A Weekly Column

By Joseph Walker



Every year about this time the builders and mortgage companies in our area sponsor what they call a Parade of Homes. This is not a parade in the traditional sense. They don't put a bunch of houses on floats and march them up and down the street. Rather, people march from house to house to look at the latest and greatest in home styles, designs and other assorted goodies.

This is one of Anita's favorite things to do. She says she likes to get ideas for decorating our house, or for the house we will one day build. She loves to dream about that house. That's probably why we call it "the dream house." She's got it all planned, right down to the last screw in the last piece of drywall. The only thing she hasn't figured out yet is how to get the money to pay for it.

I, on the other hand, enjoy the Parade of Homes for another reason: if I'm good and don't whine too much while Anita drags me from house to house to house, she lets me pick out which fast food restaurant we go to for dinner. This year, I even learned a few things while dutifully -- and non-whiningly -- marching in the Parade:

mauve is out, sage is in (I am saddened by this, not because I have an affinity for mauve, but because I have finally figured out what color mauve actually is; sage, on the other hand, is . . . well, it's not mauve)

there is no way to delicately describe the use and function of a bidet to an inquisitive 7-year- old boy (we finally settled on "it's a little sink to spit in" -- this lie will, of course, be the one bit of instruction from his youth that he will actually remember, and it will probably lead to an international incident 50 years from now when he is ambassador to France; with any luck, I'll be dead by then)

believe it or not, there is such a thing as too much house (especially if the predominant decorative color in said house is red)

every house should have the following cool stuff built right in: a spiral slide, a bathroom magazine rack, an aquarium wall, a lap pool, a vacuum and a home theater system larger than the one at the local multi-plex

no matter how big or fancy or fully loaded the house is, there's still no place like home.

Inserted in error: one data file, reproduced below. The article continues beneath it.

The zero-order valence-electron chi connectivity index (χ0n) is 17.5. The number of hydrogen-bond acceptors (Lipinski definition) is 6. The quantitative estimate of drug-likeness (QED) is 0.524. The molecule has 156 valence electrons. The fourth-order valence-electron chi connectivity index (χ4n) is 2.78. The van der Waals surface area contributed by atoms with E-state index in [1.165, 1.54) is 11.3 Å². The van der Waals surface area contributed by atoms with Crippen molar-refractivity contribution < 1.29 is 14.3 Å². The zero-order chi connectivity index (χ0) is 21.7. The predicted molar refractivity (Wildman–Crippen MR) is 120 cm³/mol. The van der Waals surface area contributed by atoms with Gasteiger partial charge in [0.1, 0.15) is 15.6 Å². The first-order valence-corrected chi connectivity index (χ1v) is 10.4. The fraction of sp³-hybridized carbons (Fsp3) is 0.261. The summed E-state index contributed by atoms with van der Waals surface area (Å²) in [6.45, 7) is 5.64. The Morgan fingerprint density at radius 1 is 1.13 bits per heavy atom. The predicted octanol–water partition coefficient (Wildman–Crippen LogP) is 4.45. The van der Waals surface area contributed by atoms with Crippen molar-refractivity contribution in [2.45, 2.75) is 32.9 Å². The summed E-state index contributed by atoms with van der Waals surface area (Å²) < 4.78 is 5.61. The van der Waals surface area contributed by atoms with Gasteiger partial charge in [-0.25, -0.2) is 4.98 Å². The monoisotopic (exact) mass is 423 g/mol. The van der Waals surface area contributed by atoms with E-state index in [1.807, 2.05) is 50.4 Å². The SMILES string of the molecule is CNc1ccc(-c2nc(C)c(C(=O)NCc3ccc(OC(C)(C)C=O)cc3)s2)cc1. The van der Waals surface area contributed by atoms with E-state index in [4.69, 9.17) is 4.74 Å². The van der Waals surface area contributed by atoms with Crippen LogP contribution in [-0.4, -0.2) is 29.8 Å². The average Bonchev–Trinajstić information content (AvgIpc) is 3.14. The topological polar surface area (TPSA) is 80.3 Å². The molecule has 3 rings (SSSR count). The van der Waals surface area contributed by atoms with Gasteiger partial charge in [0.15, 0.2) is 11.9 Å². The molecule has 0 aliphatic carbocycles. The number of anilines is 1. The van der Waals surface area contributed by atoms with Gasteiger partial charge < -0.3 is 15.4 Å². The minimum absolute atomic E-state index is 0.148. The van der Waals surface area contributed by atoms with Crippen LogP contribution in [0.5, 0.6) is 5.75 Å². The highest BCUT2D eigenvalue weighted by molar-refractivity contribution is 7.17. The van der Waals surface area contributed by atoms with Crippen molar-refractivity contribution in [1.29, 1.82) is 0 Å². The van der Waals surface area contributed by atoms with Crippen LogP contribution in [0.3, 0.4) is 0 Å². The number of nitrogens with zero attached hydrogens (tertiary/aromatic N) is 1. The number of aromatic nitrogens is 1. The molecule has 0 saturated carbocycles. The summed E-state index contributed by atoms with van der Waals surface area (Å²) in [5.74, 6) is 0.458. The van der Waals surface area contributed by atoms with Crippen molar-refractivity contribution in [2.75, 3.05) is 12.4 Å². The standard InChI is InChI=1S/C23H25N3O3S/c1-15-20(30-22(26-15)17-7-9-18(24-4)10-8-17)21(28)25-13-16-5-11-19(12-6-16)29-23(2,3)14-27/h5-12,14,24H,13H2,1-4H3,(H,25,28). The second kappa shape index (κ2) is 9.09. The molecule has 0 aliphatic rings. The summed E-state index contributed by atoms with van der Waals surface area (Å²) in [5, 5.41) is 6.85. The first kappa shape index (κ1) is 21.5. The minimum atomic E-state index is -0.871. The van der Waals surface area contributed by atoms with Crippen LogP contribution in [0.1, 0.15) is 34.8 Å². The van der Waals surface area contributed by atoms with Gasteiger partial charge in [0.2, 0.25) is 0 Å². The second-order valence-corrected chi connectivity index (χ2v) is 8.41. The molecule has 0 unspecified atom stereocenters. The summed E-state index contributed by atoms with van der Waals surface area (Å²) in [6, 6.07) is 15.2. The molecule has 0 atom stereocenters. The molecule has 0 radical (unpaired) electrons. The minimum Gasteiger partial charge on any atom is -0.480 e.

This last point became clear to me as we returned home from a full day of parading through houses. We had seen some lovely places, including one that . . . well, what's the next level beyond a dream house? A compulsive obsession house? These were great houses, filled with incredible furniture and enhanced with magnificent landscaping. And yet as we pulled into the driveway of our cute little house, with its well-worn carpet, too-small kitchen, leaky plumbing and not-quite-green- not-quite-brown (hey, it's sage!) lawn, I knew I was where I belong, and I was glad to be home.

Few concepts are so sweetly significant to humans as the concept of home. Whether we live in a showplace or a shanty, our home is at the heart of our most profound experiences, good and bad. As children, we are shaped and molded in the home, and then sent out to build homes of our own. As parents, we try to make a good home for our children, knowing perfectly well that it will never be good enough, or strong enough, or safe enough, or secure enough. We build the best home we can -- physically, spiritually, emotionally -- we furnish it with love and then we pray that God will make up the difference. Our homes are therefore sanctified by our work, our love, our tears and our prayers. That's what makes it the most sacred place on earth.

With or without the parade.

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--- (c) Joseph Walker



Look for Joe's book, "How Can You Mend a Broken Spleen? Home Remedies for an Ailing World." It is available on-line through and